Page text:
In their first trip out of London, the group visited the house of Dr. Edward Jenner, the pioneer of vaccination against smallpox, where they listened to a lecture that highlighted the contributions of D.A. Henderson ’50. They also visited Stonehenge, Bath, and Gloucester Cathedral, with more visits planned for Edinburgh, the Foundling Museum, and Bethlem Museum of the Mind. And at the Hunterian Museum, which is the museum of the Royal College of Surgeons, they’ve browsed the massive collection of specimens in jars on permanent display.
Peters is teaching the Biology of Cancer, a course designed especially for life sciences majors, that looks at the disease from the smallest to the largest biological perspectives. London is the home of important biomedical research centers, such as the University College London Cancer Institute and the Francis Crick Institute.
“Our teaching center is just down the street for University College London, which is an amazing research center,” Peters says. “I have been able to go to many talks from cutting-edge researchers around the world. Many of these talks gather massive information about the genetic changes that underlie cancer cells’ ability to circumvent our bodies’ energy sources and other resources for their own benefit. While my own research area is not specifically cancer genetics, I can use these novel approaches to answer the research questions that drive me.”
Third-year Julie Watiker, a biology major, has been researching the history of rabies at the British Library and the Wellcome Collection for her semester-long project in the History of Medicine course.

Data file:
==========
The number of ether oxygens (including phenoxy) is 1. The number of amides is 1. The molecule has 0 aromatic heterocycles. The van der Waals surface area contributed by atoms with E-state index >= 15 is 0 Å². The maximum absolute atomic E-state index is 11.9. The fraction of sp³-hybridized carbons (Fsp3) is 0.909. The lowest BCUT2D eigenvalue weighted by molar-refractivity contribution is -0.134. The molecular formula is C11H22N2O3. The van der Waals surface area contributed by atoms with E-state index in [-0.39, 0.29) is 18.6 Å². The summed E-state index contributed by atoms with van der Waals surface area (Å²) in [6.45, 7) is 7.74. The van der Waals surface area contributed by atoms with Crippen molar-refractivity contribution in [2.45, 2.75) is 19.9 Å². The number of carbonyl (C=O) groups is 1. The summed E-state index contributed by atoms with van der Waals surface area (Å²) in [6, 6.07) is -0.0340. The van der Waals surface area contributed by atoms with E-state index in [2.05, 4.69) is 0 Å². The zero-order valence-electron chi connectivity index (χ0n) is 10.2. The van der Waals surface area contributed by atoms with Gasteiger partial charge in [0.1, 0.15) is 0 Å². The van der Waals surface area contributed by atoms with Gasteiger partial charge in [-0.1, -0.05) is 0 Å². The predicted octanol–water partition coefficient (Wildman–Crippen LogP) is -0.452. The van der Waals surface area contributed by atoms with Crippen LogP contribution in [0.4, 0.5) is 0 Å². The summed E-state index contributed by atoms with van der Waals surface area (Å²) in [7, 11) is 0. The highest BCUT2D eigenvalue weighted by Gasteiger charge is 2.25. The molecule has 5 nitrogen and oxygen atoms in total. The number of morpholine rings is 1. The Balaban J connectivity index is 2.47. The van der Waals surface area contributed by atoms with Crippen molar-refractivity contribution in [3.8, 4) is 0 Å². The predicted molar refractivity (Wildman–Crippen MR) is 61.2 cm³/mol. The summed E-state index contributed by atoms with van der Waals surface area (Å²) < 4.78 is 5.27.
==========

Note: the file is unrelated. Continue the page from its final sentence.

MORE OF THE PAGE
“I found several books and pamphlets from the 18th century on how rabies was treated, and it was really interesting to be able to read the original texts on how people understood the disease before modern science,” says Watiker, who is from Scarsdale, New York, and intends to apply to veterinary school beginning this summer. “Studying the history of medicine and researching rabies, as well as the biology of cancer, has really helped me understand that going to veterinary school is the right step for me. I even took a tour at the Royal Veterinary College in London, and I plan to apply.”
Watiker says the integration of field trips into the coursework, such as the Old Operating Theatre Museum and Herb Garret in London, or a day trip learning about all the scientific discoveries to come out of Cambridge, has been an experience like no other. And because she elected to take The London Stage as her third course, the program has given her a once-in-a-lifetime opportunity to become immersed in the city’s theater scene.
“We see a new play every week, ranging from large stage productions with Daniel Radcliffe in the West End, to smaller, more experimental productions in the basements of town halls. Being able to read, discuss a play, and then see the plays has been an invaluable experience, and has really enhanced my time in London. I would never have the opportunity to do that outside of this program.”
The program wraps up May 1. The spring 2018 theme will focus on the relation between nature and culture in Britain with courses taught by Janet Fiskio, associate professor of environmental studies and comparative American studies, and T.S. McMillin, professor of English.